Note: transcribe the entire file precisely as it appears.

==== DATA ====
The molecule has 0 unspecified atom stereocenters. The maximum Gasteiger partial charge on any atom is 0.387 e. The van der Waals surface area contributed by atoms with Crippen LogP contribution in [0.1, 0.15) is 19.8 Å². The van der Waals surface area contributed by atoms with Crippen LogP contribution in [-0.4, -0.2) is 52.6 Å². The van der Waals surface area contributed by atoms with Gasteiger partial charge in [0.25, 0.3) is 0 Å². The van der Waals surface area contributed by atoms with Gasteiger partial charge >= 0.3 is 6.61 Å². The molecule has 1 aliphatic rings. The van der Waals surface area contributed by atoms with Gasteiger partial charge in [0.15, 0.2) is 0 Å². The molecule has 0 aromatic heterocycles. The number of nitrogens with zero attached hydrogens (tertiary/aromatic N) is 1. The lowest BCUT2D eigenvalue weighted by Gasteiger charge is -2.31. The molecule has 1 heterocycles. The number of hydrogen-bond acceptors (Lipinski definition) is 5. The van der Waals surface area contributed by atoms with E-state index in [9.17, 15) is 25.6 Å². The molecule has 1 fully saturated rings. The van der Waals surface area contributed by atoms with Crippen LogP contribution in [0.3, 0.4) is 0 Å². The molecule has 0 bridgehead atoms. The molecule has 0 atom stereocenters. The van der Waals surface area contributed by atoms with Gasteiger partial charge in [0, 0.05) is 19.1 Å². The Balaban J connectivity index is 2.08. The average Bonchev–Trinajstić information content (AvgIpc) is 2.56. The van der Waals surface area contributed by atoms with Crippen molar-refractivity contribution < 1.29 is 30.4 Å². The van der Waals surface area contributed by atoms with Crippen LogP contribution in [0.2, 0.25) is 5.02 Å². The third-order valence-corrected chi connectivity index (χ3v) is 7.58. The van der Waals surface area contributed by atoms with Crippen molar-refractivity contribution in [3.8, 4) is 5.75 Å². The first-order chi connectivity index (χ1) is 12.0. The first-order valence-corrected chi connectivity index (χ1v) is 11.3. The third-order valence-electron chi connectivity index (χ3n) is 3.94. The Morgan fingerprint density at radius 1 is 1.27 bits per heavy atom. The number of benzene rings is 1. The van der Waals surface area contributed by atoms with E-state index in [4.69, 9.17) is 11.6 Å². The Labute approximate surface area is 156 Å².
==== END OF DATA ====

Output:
The molecule has 0 unspecified atom stereocenters. The maximum Gasteiger partial charge on any atom is 0.387 e. The van der Waals surface area contributed by atoms with Crippen LogP contribution in [0.1, 0.15) is 19.8 Å². The van der Waals surface area contributed by atoms with Crippen LogP contribution in [-0.4, -0.2) is 52.6 Å². The van der Waals surface area contributed by atoms with Gasteiger partial charge in [0.25, 0.3) is 0 Å². The van der Waals surface area contributed by atoms with Gasteiger partial charge >= 0.3 is 6.61 Å². The molecule has 1 aliphatic rings. The van der Waals surface area contributed by atoms with Gasteiger partial charge in [0.15, 0.2) is 0 Å². The molecule has 0 aromatic heterocycles. The number of nitrogens with zero attached hydrogens (tertiary/aromatic N) is 1. The lowest BCUT2D eigenvalue weighted by Gasteiger charge is -2.31. The molecule has 1 heterocycles. The number of hydrogen-bond acceptors (Lipinski definition) is 5. The van der Waals surface area contributed by atoms with E-state index in [9.17, 15) is 25.6 Å². The molecule has 1 fully saturated rings. The van der Waals surface area contributed by atoms with Crippen LogP contribution in [0.3, 0.4) is 0 Å². The molecule has 0 bridgehead atoms. The molecule has 0 atom stereocenters. The van der Waals surface area contributed by atoms with Gasteiger partial charge in [0, 0.05) is 19.1 Å². The Balaban J connectivity index is 2.08. The average Bonchev–Trinajstić information content (AvgIpc) is 2.56. The van der Waals surface area contributed by atoms with Crippen molar-refractivity contribution < 1.29 is 30.4 Å². The van der Waals surface area contributed by atoms with Crippen LogP contribution in [0.2, 0.25) is 5.02 Å². The third-order valence-corrected chi connectivity index (χ3v) is 7.58. The van der Waals surface area contributed by atoms with Crippen molar-refractivity contribution in [3.8, 4) is 5.75 Å². The first-order chi connectivity index (χ1) is 12.0. The first-order valence-corrected chi connectivity index (χ1v) is 11.3. The third-order valence-electron chi connectivity index (χ3n) is 3.94. The Morgan fingerprint density at radius 1 is 1.27 bits per heavy atom. The number of benzene rings is 1. The van der Waals surface area contributed by atoms with E-state index in [4.69, 9.17) is 11.6 Å². The Labute approximate surface area is 156 Å².